Thanks to the explosion of iOS and Android phones and tablets in the consumer and enterprise markets. Now, the spotlight is slowly beginning to turn in the direction of RIM, and specifically its BlackBerry PlayBook tablet.
The first dings in the PlayBook's armor came last month when a group of researchers published a tool that could jailbreak PlayBook tablets through the exploitation of a bug they'd discovered in the operating system. RIM later issued a fix for the jailbreak, but that was just the start of what may end up being a long road for the company's security efforts.
The latest indication is work done by a pair of researchers who found a series of problems and weaknesses in PlayBook, including one that enables an attacker to listen in on the connection between the tablet and a BlackBerry handset. That connection, which is done via Bluetooth in the company's Bridge application, is designed to allow users to access their corporate email, calendar and other data on the tablet.
How The Attack Work :
In order for their attack to work, certain conditions must be present. For example, an app that can access the token must be installed on the PlayBook. A malicious mobile app would satisfy that requirement. Or, if an attacker was able to exploit another flaw on the tablet, he would be able to access that token as well.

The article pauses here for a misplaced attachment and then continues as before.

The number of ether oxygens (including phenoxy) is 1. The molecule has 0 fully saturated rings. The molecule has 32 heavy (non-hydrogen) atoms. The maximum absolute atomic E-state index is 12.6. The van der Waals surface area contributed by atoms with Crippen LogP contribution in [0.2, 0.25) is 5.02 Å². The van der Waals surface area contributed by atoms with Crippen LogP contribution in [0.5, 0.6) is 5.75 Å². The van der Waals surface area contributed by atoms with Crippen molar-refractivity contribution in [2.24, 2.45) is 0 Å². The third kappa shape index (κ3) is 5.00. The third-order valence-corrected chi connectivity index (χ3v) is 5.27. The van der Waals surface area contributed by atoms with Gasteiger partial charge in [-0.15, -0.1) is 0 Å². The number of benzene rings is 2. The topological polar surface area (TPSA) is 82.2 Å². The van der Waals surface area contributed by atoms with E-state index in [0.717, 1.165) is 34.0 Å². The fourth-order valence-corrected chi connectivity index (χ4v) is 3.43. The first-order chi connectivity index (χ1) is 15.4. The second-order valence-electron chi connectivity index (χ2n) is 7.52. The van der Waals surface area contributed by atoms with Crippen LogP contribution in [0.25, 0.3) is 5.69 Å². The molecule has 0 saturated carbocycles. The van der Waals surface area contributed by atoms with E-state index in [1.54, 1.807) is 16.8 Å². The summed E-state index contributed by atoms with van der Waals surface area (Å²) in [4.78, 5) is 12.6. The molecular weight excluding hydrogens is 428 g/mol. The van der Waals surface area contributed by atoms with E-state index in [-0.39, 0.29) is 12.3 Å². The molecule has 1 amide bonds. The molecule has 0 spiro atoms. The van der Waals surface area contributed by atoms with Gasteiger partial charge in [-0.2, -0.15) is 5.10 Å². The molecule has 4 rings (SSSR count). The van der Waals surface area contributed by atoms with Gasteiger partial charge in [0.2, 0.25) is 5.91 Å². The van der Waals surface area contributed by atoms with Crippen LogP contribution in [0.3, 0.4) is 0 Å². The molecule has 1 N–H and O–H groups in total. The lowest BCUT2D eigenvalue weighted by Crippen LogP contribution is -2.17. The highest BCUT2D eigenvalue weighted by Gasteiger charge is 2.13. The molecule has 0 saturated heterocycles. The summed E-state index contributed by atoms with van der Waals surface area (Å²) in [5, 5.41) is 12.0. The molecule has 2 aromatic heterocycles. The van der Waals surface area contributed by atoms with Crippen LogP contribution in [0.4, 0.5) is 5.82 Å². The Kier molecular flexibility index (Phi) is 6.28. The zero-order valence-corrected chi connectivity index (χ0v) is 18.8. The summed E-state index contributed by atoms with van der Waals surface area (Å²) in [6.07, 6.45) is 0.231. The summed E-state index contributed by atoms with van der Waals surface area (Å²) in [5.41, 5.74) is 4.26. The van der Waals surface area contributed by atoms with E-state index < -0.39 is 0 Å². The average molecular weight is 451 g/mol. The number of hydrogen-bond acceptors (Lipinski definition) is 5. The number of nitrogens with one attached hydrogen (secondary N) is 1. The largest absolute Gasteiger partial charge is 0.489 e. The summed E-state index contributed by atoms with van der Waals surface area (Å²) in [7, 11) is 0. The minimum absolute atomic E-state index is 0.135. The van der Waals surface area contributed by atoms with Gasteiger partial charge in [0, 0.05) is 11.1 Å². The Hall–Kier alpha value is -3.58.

RIM is touting the PlayBook as the enterprise-ready tablet, and marketing it aggressively to its large installed BlackBerry customer base. The tablet doesn't currently have a native email client, so users who want to read their corporate email on the PlayBook either need to use a webmail client or connect to their BlackBerry handsets using Bridge.
In addition to the Bridge vulnerability, there are some interesting issues with the BlackBerry AppWorld app store. For one,file names in the store are sequential and therefore predictable, so a user could simply increment the file name to a desired number and download whatever app he chose.